Plying Poop Power in Portsmouth
Hogs and dairy cows in the United States produce nearly 3 billion pounds of manure a day, according to the U.S. Department of Agriculture. That’s over 1 trillion pounds per year—an unimaginable, truly Augean heap of waste. Unfortunately, farmers can’t simply divert a few rivers, as Hercules did, to wash it all away. But technology is creating some promising alternatives, and a Portsmouth, NH, company called Environmental Power is exploring one of them. It’s building North America’s largest facility for producing pipeline-quality natural gas from cow manure.
Call it re-moo-able energy. Outside Stephenville, TX, about 60 miles southwest of Fort Worth, an Environmental Power subsidiary called Microgy is constructing eight above-ground anaerobic digester tanks, each holding 916,000 gallons of manure. When high-carbohydrate materials such as restaurant grease-trap waste are added to the manure and the mixture is heated to about 130 degrees Fahrenheit, the bacteria naturally present in the manure will really start to party, breaking down the waste and releasing an expected 1 billion cubic feet of methane per year.
The captured biogas will be purified, compressed, and pumped directly into a nearby natural gas pipeline. The Stephenville plant is the kind of place that’s sure to turn up sooner or later on an episode of the Discovery Channel’s cult hit “Dirty Jobs with Mike Rowe.” And it’s one of the world’s first industrial-scale implementations of a technology that’s already widely used for small-scale electrical cogeneration on farms in Europe and has the potential to convert a decent fraction of U.S. agricultural waste into usable energy.
“We are energy guys, and we’re really focused on trying to identify ways to maximize the production of useful energy,” says Mark Hall, a senior vice president in Environmental Power’s Chicago office. “So we were looking for a [variant] of anaerobic digestion that we could deploy for larger operations to maximize gas production. This technology works really well for that.”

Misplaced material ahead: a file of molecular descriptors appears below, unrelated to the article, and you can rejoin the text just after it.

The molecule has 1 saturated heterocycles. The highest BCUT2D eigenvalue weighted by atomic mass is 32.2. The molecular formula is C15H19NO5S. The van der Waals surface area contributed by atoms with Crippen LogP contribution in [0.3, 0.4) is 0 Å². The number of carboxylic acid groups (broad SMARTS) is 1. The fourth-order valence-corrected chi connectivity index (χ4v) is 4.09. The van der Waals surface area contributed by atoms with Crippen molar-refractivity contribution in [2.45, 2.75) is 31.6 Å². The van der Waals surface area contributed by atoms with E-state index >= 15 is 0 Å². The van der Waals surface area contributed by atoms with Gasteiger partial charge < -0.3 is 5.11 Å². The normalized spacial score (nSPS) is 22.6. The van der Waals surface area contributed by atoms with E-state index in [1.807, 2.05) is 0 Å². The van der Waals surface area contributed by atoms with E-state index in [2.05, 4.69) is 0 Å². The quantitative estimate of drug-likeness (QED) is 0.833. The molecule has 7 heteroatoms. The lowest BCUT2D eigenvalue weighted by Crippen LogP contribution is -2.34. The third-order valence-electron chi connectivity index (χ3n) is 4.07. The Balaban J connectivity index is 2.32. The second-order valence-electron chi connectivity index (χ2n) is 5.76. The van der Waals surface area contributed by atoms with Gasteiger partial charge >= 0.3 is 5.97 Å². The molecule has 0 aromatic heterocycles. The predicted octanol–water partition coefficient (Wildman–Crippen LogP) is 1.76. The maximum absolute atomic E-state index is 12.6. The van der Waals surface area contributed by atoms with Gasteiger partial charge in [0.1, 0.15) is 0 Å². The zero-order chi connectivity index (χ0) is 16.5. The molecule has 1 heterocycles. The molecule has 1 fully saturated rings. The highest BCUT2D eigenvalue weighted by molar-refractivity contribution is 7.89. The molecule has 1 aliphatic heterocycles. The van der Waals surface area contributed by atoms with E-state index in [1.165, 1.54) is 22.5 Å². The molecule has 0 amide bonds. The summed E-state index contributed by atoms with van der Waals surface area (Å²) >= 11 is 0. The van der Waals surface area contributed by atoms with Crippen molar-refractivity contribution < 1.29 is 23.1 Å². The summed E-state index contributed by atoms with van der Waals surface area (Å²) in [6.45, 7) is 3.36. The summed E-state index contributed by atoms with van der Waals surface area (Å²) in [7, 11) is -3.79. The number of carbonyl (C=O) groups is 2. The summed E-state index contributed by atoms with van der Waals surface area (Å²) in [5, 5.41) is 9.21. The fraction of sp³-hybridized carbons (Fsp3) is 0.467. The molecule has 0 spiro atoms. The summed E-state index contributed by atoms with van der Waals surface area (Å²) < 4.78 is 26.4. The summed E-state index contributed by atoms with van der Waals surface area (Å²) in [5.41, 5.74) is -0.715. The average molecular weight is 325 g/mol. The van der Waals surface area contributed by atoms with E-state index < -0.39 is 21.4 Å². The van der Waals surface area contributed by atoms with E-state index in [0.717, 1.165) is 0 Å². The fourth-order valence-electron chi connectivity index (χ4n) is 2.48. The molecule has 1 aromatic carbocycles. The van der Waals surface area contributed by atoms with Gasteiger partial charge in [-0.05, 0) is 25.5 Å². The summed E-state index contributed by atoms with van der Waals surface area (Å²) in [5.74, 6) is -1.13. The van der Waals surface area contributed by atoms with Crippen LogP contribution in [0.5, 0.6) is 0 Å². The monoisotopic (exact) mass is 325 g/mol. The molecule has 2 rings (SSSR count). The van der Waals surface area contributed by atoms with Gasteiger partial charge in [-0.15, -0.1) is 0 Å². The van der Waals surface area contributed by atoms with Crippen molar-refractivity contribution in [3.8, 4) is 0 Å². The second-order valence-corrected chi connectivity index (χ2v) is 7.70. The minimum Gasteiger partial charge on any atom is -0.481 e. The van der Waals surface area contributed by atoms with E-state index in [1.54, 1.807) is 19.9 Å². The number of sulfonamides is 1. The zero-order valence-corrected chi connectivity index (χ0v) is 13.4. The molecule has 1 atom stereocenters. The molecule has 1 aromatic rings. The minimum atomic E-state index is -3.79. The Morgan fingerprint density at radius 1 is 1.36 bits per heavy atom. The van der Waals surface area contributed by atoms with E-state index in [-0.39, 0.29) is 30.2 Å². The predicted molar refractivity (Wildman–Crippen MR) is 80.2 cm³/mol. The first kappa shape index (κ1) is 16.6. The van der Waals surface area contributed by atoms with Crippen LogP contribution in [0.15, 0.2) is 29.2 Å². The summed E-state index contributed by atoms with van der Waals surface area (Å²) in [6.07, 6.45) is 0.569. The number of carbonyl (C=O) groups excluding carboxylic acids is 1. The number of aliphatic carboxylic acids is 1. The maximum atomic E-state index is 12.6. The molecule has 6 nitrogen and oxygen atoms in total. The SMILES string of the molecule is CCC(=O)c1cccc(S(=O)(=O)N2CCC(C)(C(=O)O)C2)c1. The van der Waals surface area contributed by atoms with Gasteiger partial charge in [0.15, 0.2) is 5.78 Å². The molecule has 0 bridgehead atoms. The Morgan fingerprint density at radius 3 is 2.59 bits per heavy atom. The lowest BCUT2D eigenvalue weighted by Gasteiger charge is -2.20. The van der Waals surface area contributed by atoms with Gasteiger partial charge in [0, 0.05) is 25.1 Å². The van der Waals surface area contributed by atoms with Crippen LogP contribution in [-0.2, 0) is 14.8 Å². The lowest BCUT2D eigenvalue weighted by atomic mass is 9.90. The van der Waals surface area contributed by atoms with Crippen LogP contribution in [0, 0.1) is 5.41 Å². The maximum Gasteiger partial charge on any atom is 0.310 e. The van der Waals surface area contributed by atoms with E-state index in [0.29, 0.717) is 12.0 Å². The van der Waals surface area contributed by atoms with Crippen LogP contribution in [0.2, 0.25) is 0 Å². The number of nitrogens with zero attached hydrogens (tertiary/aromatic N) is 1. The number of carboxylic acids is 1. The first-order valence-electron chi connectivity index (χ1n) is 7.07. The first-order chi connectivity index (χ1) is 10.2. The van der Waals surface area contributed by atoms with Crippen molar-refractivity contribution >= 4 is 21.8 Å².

Environmental Power was founded in 1982, and over the years it has developed, operated, and sold a dozen clean-energy projects, including seven hydroelectric plants, two facilities that burned municipal waste, and three waste-coal-powered generating plants. In 2002 the company acquired Golden, CO-based Microgy, which had obtained the North American license for an anaerobic digestion technology developed by Danish firm Xergi. “This thermophilic co-digestion technology—where you use a little higher temperature and a mix of materials in above-ground digesters—has been used pretty extensively in Europe, including over 2,500 installations in Germany” says Hall. “It’s on the high end, from a capital-expense standpoint, but it really produces a lot of energy. And we are honestly pushing the boundaries and trying to achieve large-scale, pipeline-quality gas production.”
Selling the methane alone would produce respectable revenues for the company. But the waste-digestion business has a few built-in incentives that make it even more attractive—from a financial standpoint, if not an olfactory one. One is that the basic material is free. Farmers are usually glad to … Next Page »